A few weeks ago the United States Senate passed a piece of legislation called the “Moving Ahead for Progress in the 21st Century Act”, it is essentially a transportation bill focused on roads and bridges. Title III of the act is a revenue provision concerning gas guzzling, cars leaking underground storage tanks, import duties and a number of other fees, taxes and other revenue enhancements.
Section 40304 is a rather bizarre provision that certainly doesn’t seem to fit in a transportation bill and is buried so deep that few senators have probably even read that far into the bill which is 1676 pages. Section 40304 is titled “Revocation or denial of passport in case at certain tax delinquencies”. The provision specifically amends the 1926 Passport Act to permit the IRS to simply ‘Certify” to the Secretary of State that an individual “has a seriously delinquent tax debt in an amount in excess of $50,000.00. The law does not require that any hearing be held or require administrative due process of any kind. In fact the IRS must only give what is called a “Notice of levy” to the tax payer. This is nothing more than the IRS’ own determination that the taxpayer owes $50,000.00 and while $50,000.00 sounds like a lot of money, it can easily be the case that much smaller amounts with penalties and interest can cross the $50,000.00 threshold.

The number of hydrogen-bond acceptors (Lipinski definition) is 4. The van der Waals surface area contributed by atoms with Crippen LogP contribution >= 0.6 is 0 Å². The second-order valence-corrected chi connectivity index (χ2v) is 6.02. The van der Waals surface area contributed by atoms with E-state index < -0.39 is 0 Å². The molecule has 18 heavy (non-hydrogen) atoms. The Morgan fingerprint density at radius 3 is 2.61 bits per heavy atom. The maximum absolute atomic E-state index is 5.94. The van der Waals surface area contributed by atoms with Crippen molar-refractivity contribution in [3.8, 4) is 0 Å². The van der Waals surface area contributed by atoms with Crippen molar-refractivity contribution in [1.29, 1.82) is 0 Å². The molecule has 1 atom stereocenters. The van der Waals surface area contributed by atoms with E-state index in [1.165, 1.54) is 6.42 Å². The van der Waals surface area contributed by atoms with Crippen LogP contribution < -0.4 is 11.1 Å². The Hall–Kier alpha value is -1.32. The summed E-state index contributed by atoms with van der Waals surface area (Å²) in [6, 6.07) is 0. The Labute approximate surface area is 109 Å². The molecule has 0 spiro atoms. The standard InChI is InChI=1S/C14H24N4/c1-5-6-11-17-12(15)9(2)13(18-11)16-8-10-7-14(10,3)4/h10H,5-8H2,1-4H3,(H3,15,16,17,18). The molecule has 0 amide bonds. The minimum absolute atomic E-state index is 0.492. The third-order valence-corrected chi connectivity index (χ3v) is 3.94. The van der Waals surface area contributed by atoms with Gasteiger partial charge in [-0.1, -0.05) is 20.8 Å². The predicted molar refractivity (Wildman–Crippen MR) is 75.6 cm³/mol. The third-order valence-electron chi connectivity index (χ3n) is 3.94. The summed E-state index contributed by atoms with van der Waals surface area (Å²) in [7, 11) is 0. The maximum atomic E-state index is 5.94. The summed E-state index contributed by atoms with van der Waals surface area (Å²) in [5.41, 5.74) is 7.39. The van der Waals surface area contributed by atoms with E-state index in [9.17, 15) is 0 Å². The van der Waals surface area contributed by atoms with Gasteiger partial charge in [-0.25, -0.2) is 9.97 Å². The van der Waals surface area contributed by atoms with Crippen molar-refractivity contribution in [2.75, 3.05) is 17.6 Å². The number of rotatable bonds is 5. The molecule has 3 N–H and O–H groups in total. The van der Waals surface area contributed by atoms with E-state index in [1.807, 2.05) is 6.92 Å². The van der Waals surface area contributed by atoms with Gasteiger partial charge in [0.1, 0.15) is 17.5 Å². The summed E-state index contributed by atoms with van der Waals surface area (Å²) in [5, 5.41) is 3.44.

While most folks would consider this a heavy handed tool that denies taxpayers due diligence, it brings up an even more basic question: Do you have the “right” to travel? Most people would assume the answer to this question is “yes”, but actually no such right can be found in the Constitution. While the Founding Fathers may have deemed the right to travel so basic and fundamental that they didn’t feel the need to have a separate clause defining the right, The Government beginning with the Passport Act of 1926 considers travel a “privilege” not a right.
If you want a real eye opener on this topic, pull out your own passport (authorized by the Passport Act of 1926) and turn to the fine print at the back. Remember you can’t travel outside the US without a passport nor can you legally enter the US without a passport.
So, what is in the Passport fine print? Under the section titled “Important Things to remember about your Passport “It states in number two the following:
Read More at hemispherespublishing.com. By Joel Nagel.
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